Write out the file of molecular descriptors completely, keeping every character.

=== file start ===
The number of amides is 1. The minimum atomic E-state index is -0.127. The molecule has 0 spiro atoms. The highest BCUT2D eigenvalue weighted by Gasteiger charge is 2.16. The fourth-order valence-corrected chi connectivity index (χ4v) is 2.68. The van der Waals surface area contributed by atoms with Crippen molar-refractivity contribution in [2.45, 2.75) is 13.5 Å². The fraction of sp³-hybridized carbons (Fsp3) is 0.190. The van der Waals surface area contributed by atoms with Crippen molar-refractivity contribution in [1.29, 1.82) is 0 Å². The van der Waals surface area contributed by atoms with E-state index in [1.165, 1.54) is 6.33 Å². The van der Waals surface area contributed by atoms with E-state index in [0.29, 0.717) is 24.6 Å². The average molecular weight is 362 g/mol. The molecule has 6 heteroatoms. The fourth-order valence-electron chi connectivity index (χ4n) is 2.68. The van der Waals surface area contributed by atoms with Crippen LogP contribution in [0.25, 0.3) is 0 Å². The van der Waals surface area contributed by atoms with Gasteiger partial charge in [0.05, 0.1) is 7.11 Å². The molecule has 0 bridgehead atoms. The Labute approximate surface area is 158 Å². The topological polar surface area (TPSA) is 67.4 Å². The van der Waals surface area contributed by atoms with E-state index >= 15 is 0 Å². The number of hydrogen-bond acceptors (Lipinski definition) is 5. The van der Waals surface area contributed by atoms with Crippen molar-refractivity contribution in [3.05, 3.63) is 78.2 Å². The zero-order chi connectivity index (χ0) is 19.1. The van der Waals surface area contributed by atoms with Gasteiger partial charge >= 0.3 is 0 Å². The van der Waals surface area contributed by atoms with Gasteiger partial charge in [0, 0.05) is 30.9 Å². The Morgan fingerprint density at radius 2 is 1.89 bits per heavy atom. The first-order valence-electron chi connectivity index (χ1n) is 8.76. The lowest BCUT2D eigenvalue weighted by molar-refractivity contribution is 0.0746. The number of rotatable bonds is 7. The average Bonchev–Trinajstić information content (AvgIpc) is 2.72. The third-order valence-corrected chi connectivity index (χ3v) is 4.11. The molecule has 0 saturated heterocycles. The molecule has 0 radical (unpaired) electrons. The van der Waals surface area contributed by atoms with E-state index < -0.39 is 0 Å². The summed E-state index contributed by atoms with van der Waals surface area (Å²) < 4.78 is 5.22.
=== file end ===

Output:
The number of amides is 1. The minimum atomic E-state index is -0.127. The molecule has 0 spiro atoms. The highest BCUT2D eigenvalue weighted by Gasteiger charge is 2.16. The fourth-order valence-corrected chi connectivity index (χ4v) is 2.68. The van der Waals surface area contributed by atoms with Crippen molar-refractivity contribution in [2.45, 2.75) is 13.5 Å². The fraction of sp³-hybridized carbons (Fsp3) is 0.190. The van der Waals surface area contributed by atoms with Crippen molar-refractivity contribution in [1.29, 1.82) is 0 Å². The van der Waals surface area contributed by atoms with E-state index in [1.165, 1.54) is 6.33 Å². The van der Waals surface area contributed by atoms with E-state index in [0.29, 0.717) is 24.6 Å². The average molecular weight is 362 g/mol. The molecule has 6 heteroatoms. The fourth-order valence-electron chi connectivity index (χ4n) is 2.68. The van der Waals surface area contributed by atoms with Crippen LogP contribution in [0.25, 0.3) is 0 Å². The van der Waals surface area contributed by atoms with Gasteiger partial charge in [0.05, 0.1) is 7.11 Å². The molecule has 0 bridgehead atoms. The Labute approximate surface area is 158 Å². The topological polar surface area (TPSA) is 67.4 Å². The van der Waals surface area contributed by atoms with E-state index >= 15 is 0 Å². The number of hydrogen-bond acceptors (Lipinski definition) is 5. The van der Waals surface area contributed by atoms with Crippen molar-refractivity contribution in [3.05, 3.63) is 78.2 Å². The zero-order chi connectivity index (χ0) is 19.1. The van der Waals surface area contributed by atoms with Gasteiger partial charge >= 0.3 is 0 Å². The van der Waals surface area contributed by atoms with Gasteiger partial charge in [0, 0.05) is 30.9 Å². The Morgan fingerprint density at radius 2 is 1.89 bits per heavy atom. The first-order valence-electron chi connectivity index (χ1n) is 8.76. The lowest BCUT2D eigenvalue weighted by molar-refractivity contribution is 0.0746. The number of rotatable bonds is 7. The average Bonchev–Trinajstić information content (AvgIpc) is 2.72. The third-order valence-corrected chi connectivity index (χ3v) is 4.11. The molecule has 0 saturated heterocycles. The molecule has 0 radical (unpaired) electrons. The van der Waals surface area contributed by atoms with E-state index < -0.39 is 0 Å². The summed E-state index contributed by atoms with van der Waals surface area (Å²) < 4.78 is 5.22.